Order your copy today at Amazon.com

When Things Go Wrong

Communications Stories from the Trenches – II

Nearly 30 years ago I sat in one of David Allen’s seminars on personal productivity and heard him say, Virtually every problem that would show up in your business can be traced back to communications; somebody didn’t talk to somebody about something.” The truth of that statement was brought home to me recently as I met with a long-time client. Our monthly discussions tend to be an equal mix of business strategy and people management issues. The CEO realized that on those rare occasions when people’s performance fell short or when a project did not turn out as planned, the cause was almost always a breakdown in Communication. Indeed, somebody didn’t communicate something to somebody.  

Much of the time, when things go wrong, the cause is a lack of clear expectations. You’ve hired good people, you’ve brought them on board and have come to rely on them to produce the results you’re looking for. And they become pretty good at getting things done well most of the time. When things go wrong, ask yourself, “what did I do or not do that contributed to the results? Was I clear about the outcome we were looking for? Did our focus shift somewhere along the way so we lost sight of the objective? Did priorities change? Did we overload the person or give them conflicting guidance?”

When things go wrong, instead of looking for “who screwed up,” look in the mirror and ask yourself what you could have done differently or better. Whether you are running a large organization or a front-line team, the results they achieve are an outgrowth of the communication you have with them.

You may want to check out Skill 2 – Communicating for Results in “The 8 Essential Skills for Supervisors & Managers” To ordervisit Amazon.com.

That Derailment Thing – Again

Our friends at the Center for Creative Leadership have studied the reasons behind managers derailing and crashing. It seems to come down to three things:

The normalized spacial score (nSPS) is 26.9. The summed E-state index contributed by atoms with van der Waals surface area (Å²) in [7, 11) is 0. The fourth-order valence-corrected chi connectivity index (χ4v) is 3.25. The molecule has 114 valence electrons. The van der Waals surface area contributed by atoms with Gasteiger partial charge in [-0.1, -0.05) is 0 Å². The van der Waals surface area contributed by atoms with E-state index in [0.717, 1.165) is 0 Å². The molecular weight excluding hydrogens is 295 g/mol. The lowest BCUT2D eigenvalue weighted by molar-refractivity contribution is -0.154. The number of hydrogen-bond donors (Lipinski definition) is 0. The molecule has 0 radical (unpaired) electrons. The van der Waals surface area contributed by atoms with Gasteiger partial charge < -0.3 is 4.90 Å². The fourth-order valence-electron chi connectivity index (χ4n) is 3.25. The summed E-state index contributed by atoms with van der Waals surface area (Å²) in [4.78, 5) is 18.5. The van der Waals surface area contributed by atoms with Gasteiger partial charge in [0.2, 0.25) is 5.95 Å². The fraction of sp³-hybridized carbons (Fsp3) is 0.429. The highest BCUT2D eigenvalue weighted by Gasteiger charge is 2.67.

They don’t successfully adapt during transitions

They are difficult to work with

They fail to lead in a team-centered way

As I look back at supervisors and managers who derail somewhere along the line, I see lots of examples of people who failed due to one, two, or occasionally all three of these reasons. How about you? Can you think of examples that stand out in your own career?

The 8 Skills at Indy – Lessons – Part 2

This past weekend’s Indy 500 is probably the 10th time we’ve been a part of this event. Over the years I’ve watched the physical plant evolve and observed changes in the way in which the event is managed.

Skill 3 – Building Successful Relationships – there are all kinds of people associated with the business of producing the spectacle called the Indianapolis 500. Many of them, particularly some of the drivers, owners, team managers, officials and pit crews have fairly strong personalities. Despite a huge amount of talent and some pretty Type A personalities, all these people come together and create solid working relationships to create this event. Competition? Certainly, but plenty of cooperation among the various functions within that spirit of competition. It’s exciting to watch; it’s almost ballet.

Skill 4 – Managing Others – IMS is a big place with lots of different functional teams working together. Still, in each team, there is a “boss” of some sort; the person who choreographs the team’s activities and directs its reponse to rapidly changing circumstances. In the pits it may be the crew chief who directs the pit crew as they refuel and change all four tires in less than 10 seconds. All around the track there are teams who spring into action when an emergency occurs. In the stands the staff in their yellow shirts handle some 400,000 fans and help keep them safe. But in every case there is a manager or team leader who helps keep the team focused and supplied with information.

Next Time – Skills 5 & 6